When they worked together, no problem seemed to be insurmountable. Wilbur was unquestionably a genius. Orville had such mechanical ingenuity as few had ever seen. That they had no more than a public high school education, little money and no contacts in high places, never stopped them in their &;mission&; to take to the air. Nothing did, not even the self-evident reality that every time they took off in one of their contrivances, they risked being killed.

    In this thrilling book, master historian David McCullough draws on the immense riches of the Wright Papers, including private diaries, notebooks, scrapbooks, and more than a thousand letters from private family correspondence to tell the human side of the Wright Brothers&; story, including the little-known contributions of their sister, Katharine, without whom things might well have gone differently for them.
  • Simon and Schuster
    #1 New York Times bestseller

    Two-time winner of the Pulitzer Prize David McCullough tells the dramatic story-behind-the-story about the courageous brothers who taught the world how to fly: Wilbur and Orville Wright.

    On a winter day in 1903, in the Outer Banks of North Carolina, two unknown brothers from Ohio changed history. But it would take the world some time to believe what had happened: the age of flight had begun, with the first heavier-than-air, powered machine carrying a pilot.

    Who were these men and how was it that they achieved what they did?

    David McCullough, two-time winner of the Pulitzer Prize, tells the surprising, profoundly American story of Wilbur and Orville Wright.

    Far more than a couple of unschooled Dayton bicycle mechanics who happened to hit on success, they were men of exceptional courage and determination, and of far-ranging intellectual interests and ceaseless curiosity, much of which they attributed to their upbringing. The house they lived in had no electricity or indoor plumbing, but there were books aplenty, supplied mainly by their preacher father, and they never stopped reading.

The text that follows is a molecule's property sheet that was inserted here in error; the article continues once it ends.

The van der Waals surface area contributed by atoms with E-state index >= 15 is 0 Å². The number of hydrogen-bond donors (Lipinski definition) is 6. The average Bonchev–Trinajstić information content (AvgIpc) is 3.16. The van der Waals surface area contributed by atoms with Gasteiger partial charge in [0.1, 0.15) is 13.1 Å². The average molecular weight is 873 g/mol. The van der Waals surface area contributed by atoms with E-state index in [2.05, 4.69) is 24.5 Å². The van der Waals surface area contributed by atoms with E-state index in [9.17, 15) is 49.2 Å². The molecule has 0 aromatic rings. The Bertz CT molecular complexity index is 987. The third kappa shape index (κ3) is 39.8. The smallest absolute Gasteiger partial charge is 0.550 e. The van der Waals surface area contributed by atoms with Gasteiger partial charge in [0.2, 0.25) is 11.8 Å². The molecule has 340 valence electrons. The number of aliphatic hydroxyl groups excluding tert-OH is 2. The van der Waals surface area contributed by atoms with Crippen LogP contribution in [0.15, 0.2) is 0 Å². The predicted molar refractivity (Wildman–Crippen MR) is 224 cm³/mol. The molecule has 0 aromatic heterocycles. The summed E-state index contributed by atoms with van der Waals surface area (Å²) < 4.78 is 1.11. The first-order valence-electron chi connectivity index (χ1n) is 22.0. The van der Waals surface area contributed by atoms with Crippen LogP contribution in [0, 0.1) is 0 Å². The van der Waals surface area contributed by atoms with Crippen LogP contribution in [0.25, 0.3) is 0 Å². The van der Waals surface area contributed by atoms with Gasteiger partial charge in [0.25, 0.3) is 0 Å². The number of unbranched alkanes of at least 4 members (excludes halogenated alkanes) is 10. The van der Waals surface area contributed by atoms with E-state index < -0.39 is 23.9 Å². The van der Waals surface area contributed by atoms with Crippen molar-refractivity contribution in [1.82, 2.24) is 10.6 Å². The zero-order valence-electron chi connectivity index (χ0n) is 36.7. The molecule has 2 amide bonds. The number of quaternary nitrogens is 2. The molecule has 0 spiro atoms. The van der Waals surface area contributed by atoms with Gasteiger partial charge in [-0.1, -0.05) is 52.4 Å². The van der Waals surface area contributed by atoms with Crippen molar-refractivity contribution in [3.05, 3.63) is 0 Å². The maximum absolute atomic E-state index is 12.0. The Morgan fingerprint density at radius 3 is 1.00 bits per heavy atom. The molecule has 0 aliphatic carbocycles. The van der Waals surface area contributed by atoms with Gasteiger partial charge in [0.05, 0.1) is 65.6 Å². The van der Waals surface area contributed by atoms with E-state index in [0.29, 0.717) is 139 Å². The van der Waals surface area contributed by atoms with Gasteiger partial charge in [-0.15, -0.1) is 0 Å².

When they worked together, no problem seemed to be insurmountable. Wilbur was unquestionably a genius. Orville had such mechanical ingenuity as few had ever seen. That they had no more than a public high school education, little money and no contacts in high places, never stopped them in their 'mission' to take to the air. Nothing did, not even the self-evident reality that every time they took off in one of their contrivances, they risked being killed.

    In this thrilling book, master historian David McCullough draws on the immense riches of the Wright Papers, including private diaries, notebooks, scrapbooks, and more than a thousand letters from private family correspondence to tell the human side of the Wright Brothers' story, including the little-known contributions of their sister, Katharine, without whom things might well have gone differently for them.
Search Results Showing Item 10 of 32